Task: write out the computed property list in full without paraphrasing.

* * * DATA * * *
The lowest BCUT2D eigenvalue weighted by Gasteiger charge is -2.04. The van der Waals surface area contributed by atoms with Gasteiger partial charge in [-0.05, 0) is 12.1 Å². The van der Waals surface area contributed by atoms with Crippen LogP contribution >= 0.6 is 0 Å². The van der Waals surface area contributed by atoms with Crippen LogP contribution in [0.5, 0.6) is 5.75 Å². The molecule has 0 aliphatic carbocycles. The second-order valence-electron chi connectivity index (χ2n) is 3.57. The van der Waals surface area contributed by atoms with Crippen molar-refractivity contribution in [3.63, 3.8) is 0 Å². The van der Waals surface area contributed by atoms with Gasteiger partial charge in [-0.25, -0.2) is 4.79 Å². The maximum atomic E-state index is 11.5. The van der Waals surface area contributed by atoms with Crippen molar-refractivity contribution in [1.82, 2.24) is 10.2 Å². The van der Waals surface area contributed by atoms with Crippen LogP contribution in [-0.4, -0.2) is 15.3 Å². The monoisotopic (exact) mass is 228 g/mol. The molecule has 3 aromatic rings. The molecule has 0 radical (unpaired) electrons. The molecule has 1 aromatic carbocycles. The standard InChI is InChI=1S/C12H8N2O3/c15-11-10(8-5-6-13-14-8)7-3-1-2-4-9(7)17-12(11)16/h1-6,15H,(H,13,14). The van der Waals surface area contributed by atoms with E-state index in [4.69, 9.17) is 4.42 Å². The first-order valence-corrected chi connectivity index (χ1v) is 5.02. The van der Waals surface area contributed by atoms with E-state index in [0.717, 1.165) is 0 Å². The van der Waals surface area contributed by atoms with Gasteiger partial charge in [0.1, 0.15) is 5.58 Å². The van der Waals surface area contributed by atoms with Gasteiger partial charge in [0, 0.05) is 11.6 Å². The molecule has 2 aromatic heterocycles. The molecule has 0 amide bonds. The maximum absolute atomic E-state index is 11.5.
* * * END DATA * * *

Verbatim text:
The lowest BCUT2D eigenvalue weighted by Gasteiger charge is -2.04. The van der Waals surface area contributed by atoms with Gasteiger partial charge in [-0.05, 0) is 12.1 Å². The van der Waals surface area contributed by atoms with Crippen LogP contribution >= 0.6 is 0 Å². The van der Waals surface area contributed by atoms with Crippen LogP contribution in [0.5, 0.6) is 5.75 Å². The molecule has 0 aliphatic carbocycles. The second-order valence-electron chi connectivity index (χ2n) is 3.57. The van der Waals surface area contributed by atoms with Crippen molar-refractivity contribution in [3.63, 3.8) is 0 Å². The van der Waals surface area contributed by atoms with Gasteiger partial charge in [-0.25, -0.2) is 4.79 Å². The maximum atomic E-state index is 11.5. The van der Waals surface area contributed by atoms with Crippen molar-refractivity contribution in [1.82, 2.24) is 10.2 Å². The van der Waals surface area contributed by atoms with Crippen LogP contribution in [-0.4, -0.2) is 15.3 Å². The monoisotopic (exact) mass is 228 g/mol. The molecule has 3 aromatic rings. The molecule has 0 radical (unpaired) electrons. The molecule has 1 aromatic carbocycles. The standard InChI is InChI=1S/C12H8N2O3/c15-11-10(8-5-6-13-14-8)7-3-1-2-4-9(7)17-12(11)16/h1-6,15H,(H,13,14). The van der Waals surface area contributed by atoms with E-state index in [4.69, 9.17) is 4.42 Å². The first-order valence-corrected chi connectivity index (χ1v) is 5.02. The van der Waals surface area contributed by atoms with E-state index in [0.717, 1.165) is 0 Å². The van der Waals surface area contributed by atoms with Gasteiger partial charge in [0.1, 0.15) is 5.58 Å². The van der Waals surface area contributed by atoms with Gasteiger partial charge in [0, 0.05) is 11.6 Å². The molecule has 2 aromatic heterocycles. The molecule has 0 amide bonds. The maximum absolute atomic E-state index is 11.5.